To make profits as an ecommerce company, reliable online payments services are needed. Not all Indonesia’s banks have embraced fintech: the chief executive of one state-controlled bank recently called it “a threat” in an interview. But some have: Bank Central Asia has been working with Gojek and Tokopedia to serve as payments bank for their e-wallets. The region’s large unbanked populations (51 per cent in Indonesia, 69 per cent in Vietnam) represent a huge opportunity for Indonesia’s 167 fintech startups.

  4. The value of goods sold
    online in Indonesia has
    almost doubled each year…
  5. Good morning Vietnam

    Vietnam, meanwhile, is also worth watching. Large technology parks are buzzing in Hanoi, Ho Chi Minh City, and Da Nang. They not only provide offices for software companies like FPT and Viettel, but technical universities, hotels, health clinics, and supermarkets for their employees, too.

    Vietnam’s population is young, with a median age of 30.9, and digitally savvy: regionally it trails only Indonesia in the number of social media accounts per person. Internet penetration there is set to reach 95 per cent of people in 2023, from 57 per cent in 2016. Smartphones will potentially be in the hands of 91 per cent of mobile users in 2023, up from 37 per cent in 2016.

    About a third of Vietnam’s population are online gamers, representing 32.8 million users: online gaming is much more popular there than most other countries. Most play at cybercafes, which have the potential to grow into forums that can hold nationwide e-sports tournaments.

    As more people in Vietnam become able to play games on smartphones, without needing to visit web cafes, it looks like a market that will grow hugely in the next few years. (Cybercafes have heavy government restrictions: they are required to close at 10 pm, can’t be near schools, and there may only be several hundred in the country with graphic cards.) Mobile games are expected to make $62 million in revenue in 2019: this is up 36 per cent from 2018.

    This kind of growth is especially promising for companies like SEA, a Singaporean games publisher which operates Southeast Asia’s biggest gaming platform, with 161 million quarterly users. (SEA also runs Shopee, the marketplace platform.) It’s a big contrast with China, where a tightening regulatory environment stopped the approval process for new games in March 2018.

     

    Young men play online games at a shop in Hanoi. © HOANG DINH NAM/AFP/Getty Images.

  6. Selfie politics

    In Southeast Asia’s biggest potential market, Indonesia, it doesn’t hurt that there’s now more political stability.

    After an acrimonious presidential election in April 2019, re-elected President Joko Widodo (also called Jokowi) invited his bitter rival, former army general Prabowo Subianto, to join government. The two are now posing for selfies together. Widodo also convinced Gojek’s 35 year-old chief executive Nadiem Makarim to join his cabinet in October. After a run of turmoil, Indonesia appears on course for a consensus politics of reform, with tech voices at the table.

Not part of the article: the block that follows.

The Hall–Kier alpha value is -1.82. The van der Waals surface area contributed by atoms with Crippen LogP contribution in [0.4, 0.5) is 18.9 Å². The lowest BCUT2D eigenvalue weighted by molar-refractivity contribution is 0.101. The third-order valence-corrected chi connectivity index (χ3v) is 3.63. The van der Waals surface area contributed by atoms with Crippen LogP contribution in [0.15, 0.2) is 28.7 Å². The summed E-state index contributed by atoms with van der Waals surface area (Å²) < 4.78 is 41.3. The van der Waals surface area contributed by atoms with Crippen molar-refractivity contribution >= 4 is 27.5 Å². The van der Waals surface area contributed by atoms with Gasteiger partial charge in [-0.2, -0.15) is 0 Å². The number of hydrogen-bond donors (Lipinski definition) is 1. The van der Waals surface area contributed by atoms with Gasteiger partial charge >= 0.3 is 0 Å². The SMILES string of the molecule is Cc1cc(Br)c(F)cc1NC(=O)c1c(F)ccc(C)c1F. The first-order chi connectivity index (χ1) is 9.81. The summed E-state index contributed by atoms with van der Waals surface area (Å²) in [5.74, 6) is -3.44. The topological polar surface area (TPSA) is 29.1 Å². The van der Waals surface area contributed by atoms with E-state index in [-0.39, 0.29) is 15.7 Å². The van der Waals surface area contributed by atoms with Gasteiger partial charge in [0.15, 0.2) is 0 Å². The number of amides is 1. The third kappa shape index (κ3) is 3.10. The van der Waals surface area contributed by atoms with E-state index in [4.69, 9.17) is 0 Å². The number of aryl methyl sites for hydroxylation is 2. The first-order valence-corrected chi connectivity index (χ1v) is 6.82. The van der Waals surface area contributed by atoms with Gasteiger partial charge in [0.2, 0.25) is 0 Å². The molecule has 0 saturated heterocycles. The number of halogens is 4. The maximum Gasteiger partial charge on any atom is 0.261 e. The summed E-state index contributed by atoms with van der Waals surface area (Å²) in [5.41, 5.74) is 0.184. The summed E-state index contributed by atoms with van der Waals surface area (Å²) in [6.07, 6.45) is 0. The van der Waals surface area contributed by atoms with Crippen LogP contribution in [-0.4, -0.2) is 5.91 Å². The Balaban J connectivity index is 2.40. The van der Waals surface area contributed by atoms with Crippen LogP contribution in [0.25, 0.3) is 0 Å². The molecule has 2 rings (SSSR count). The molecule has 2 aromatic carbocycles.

As China’s economy slowed more than expected in October, Indonesia and its neighbours and their internet boom are offering the kind of opportunity China offered ten years ago.

    Is it transformational? Yes. Are we just at the start of the trend? Absolutely.

    The digital archipelago, and Southeast Asia more widely, are about to get more exciting.

    Indonesian President Joko Widodo (R) shakes hands with Defence Minister Prabowo Subianto (L) during the inauguration ceremony at the State palace in Jakarta on October 2019. © DEK BERRY/AFP/Getty Images.
  7. Risk Factors and Important Information

    The views expressed in this article are those of Ewan Markson-Brown and should not be considered as advice or a recommendation to buy, sell or hold a particular investment. They reflect personal opinion and should not be taken as statements of fact nor should any reliance be placed on them when making investment decisions.

    This communication was produced and approved in November 2019 and has not been updated subsequently. It represents views held at the time of writing and may not reflect current thinking.

    Potential for Profit and Loss

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  8. Ewan Markson-Brown

    Investment Manager

    Ewan is an Investment Manager in the Emerging Markets Equity team. He has co-managed the Pacific Fund since May 2014 and has managed Pacific Horizon Investment Trust PLC since March 2014. Prior to joining Baillie Gifford in 2013, Ewan was a Senior Vice President in Emerging Markets at PIMCO. He previously worked at Newton for five years, most recently as Lead Portfolio Manager on an Asia Pacific equity strategy, as well as segregated Asian income and Japanese equities strategies. Ewan also previously worked for Merrill Lynch Investment Managers as a Portfolio Manager in the Asia-Pacific region for six years. He graduated MA in Politics, Philosophy and Economics from the University of Oxford in 2000.